In wake of the crash of three aircraft, which were all operating shuttle flights at the time of the incidents, the Guyana Civil Aviation Authority has announced an immediate suspension of shuttle services.
Shuttling services refer to the operations between small interior airstrips, mostly to ferry fuel and other cargo. Some airlines would conduct dozens of trips per day between small airstrips.
The temporary ban goes into place today and will remain in place until airline owners and operators and the GCAA come up with regulations to govern the service.
The announcement of the suspension was made this afternoon by Director General of the Guyana Civil Aviation Authority, Retired Colonel, Egbert Field.
Mr. Field told journalists at an afternoon press conference, that although he knows the move could impact on the mining sector and some communities, it is at times necessary to “break off a branch” to save a tree.
He said the GCAA met earlier today with local aircraft owners and operators and informed them of the move. According to Mr. Field, while the decision was not welcomed by many of the operators, he believe they understand the need for clear and precise regulations to govern the airline shuttling industry.
Regulations have never existed to cover the shuttling of fuel and cargo in the interior region.
Mr. Field said while he believes this may have been as a result of a small number of aircraft involved in the service, the industry has been growing and changing over the years and there is now the need for regulations.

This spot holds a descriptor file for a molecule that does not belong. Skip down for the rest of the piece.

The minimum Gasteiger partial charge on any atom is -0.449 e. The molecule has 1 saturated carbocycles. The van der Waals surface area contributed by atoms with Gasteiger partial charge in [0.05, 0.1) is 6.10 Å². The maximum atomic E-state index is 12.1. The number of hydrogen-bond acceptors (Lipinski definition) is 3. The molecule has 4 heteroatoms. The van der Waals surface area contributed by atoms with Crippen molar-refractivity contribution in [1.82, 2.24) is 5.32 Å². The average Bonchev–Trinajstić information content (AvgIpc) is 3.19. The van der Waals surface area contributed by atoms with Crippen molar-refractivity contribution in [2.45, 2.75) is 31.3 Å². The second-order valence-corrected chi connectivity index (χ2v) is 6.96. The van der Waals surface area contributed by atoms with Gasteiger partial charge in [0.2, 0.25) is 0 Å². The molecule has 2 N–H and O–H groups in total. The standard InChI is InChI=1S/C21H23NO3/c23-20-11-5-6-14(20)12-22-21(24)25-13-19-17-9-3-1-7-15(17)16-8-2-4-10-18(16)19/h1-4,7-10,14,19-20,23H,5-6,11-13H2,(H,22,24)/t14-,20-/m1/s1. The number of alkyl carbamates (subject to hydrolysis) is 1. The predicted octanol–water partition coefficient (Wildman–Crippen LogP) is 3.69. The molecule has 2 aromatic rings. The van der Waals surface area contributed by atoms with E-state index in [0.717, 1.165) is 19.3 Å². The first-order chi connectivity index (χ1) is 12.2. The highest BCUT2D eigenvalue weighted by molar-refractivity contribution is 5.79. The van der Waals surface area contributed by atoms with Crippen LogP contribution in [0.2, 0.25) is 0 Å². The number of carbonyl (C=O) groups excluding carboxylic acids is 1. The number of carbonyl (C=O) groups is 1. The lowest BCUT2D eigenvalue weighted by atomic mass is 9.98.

He noted that there are now over 70 aircraft registered in Guyana and many of them are involved in shuttling therefore the need for regulation exists.
Referring to the recent accidents, which occurred over the past month, the Director General said all three aircraft were involved in shuttling at the time of the three crashes. Two of those accidents were fatal.
According to the GCAA Director General, at many of the interior airstrips, there is no clear information existing regarding the loading of aircraft and the refueling of aircraft.
Asked how the civil aviation body intends to monitor aircraft heading to the interior to ensure they are not involved in shuttling, Mr. Field noted that Air Traffic Controllers would be playing a big part in that monitoring.
He explained that all flights across Guyana have to be reported to Air Traffic Control and if there are flights that have not been reported and a flight plan furnished, then those flights could be considered illegal and the pilot and the airline could face sanctions.
The Guyana Civil Aviation Authority is hoping that the suspension of the shuttling service will not go on for too long. The regulation body intends to lift the suspension as soon as the regulations to govern the industry are put in place.
There are scores of flights that occur daily between many of the interior locations. Miners usually utilise the service for the transport of fuel and other items to parts of the interior that may not be accessible by road.